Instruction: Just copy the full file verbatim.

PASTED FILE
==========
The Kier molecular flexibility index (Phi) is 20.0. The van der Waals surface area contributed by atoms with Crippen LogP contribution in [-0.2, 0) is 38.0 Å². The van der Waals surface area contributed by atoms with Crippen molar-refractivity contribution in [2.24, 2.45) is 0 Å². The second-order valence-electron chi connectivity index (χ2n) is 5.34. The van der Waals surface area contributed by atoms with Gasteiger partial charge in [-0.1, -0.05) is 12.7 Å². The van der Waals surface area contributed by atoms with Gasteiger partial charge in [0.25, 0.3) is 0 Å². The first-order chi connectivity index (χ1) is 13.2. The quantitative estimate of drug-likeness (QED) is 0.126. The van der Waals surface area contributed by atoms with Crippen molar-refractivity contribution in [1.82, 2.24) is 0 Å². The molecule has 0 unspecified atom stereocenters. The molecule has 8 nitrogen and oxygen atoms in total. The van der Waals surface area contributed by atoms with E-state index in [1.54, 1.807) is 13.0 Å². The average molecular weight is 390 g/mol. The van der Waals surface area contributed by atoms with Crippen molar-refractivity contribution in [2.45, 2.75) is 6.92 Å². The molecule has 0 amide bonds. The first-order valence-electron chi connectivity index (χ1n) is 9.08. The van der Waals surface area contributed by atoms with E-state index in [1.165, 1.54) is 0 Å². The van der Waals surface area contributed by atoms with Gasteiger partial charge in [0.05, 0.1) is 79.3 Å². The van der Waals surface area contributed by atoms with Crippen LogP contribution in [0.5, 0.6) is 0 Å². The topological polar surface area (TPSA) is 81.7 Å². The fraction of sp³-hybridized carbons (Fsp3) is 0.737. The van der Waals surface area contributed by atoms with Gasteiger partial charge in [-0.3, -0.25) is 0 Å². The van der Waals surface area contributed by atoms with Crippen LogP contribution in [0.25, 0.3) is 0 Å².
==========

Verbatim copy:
The Kier molecular flexibility index (Phi) is 20.0. The van der Waals surface area contributed by atoms with Crippen LogP contribution in [-0.2, 0) is 38.0 Å². The van der Waals surface area contributed by atoms with Crippen molar-refractivity contribution in [2.24, 2.45) is 0 Å². The second-order valence-electron chi connectivity index (χ2n) is 5.34. The van der Waals surface area contributed by atoms with Gasteiger partial charge in [-0.1, -0.05) is 12.7 Å². The van der Waals surface area contributed by atoms with Gasteiger partial charge in [0.25, 0.3) is 0 Å². The first-order chi connectivity index (χ1) is 13.2. The quantitative estimate of drug-likeness (QED) is 0.126. The van der Waals surface area contributed by atoms with Crippen molar-refractivity contribution in [1.82, 2.24) is 0 Å². The molecule has 0 unspecified atom stereocenters. The molecule has 8 nitrogen and oxygen atoms in total. The van der Waals surface area contributed by atoms with E-state index in [1.54, 1.807) is 13.0 Å². The average molecular weight is 390 g/mol. The van der Waals surface area contributed by atoms with Crippen molar-refractivity contribution in [2.45, 2.75) is 6.92 Å². The molecule has 0 amide bonds. The first-order valence-electron chi connectivity index (χ1n) is 9.08. The van der Waals surface area contributed by atoms with E-state index in [1.165, 1.54) is 0 Å². The van der Waals surface area contributed by atoms with Gasteiger partial charge in [0.05, 0.1) is 79.3 Å². The van der Waals surface area contributed by atoms with Crippen LogP contribution in [0.5, 0.6) is 0 Å². The topological polar surface area (TPSA) is 81.7 Å². The fraction of sp³-hybridized carbons (Fsp3) is 0.737. The van der Waals surface area contributed by atoms with Gasteiger partial charge in [-0.3, -0.25) is 0 Å². The van der Waals surface area contributed by atoms with Crippen LogP contribution in [0.25, 0.3) is 0 Å².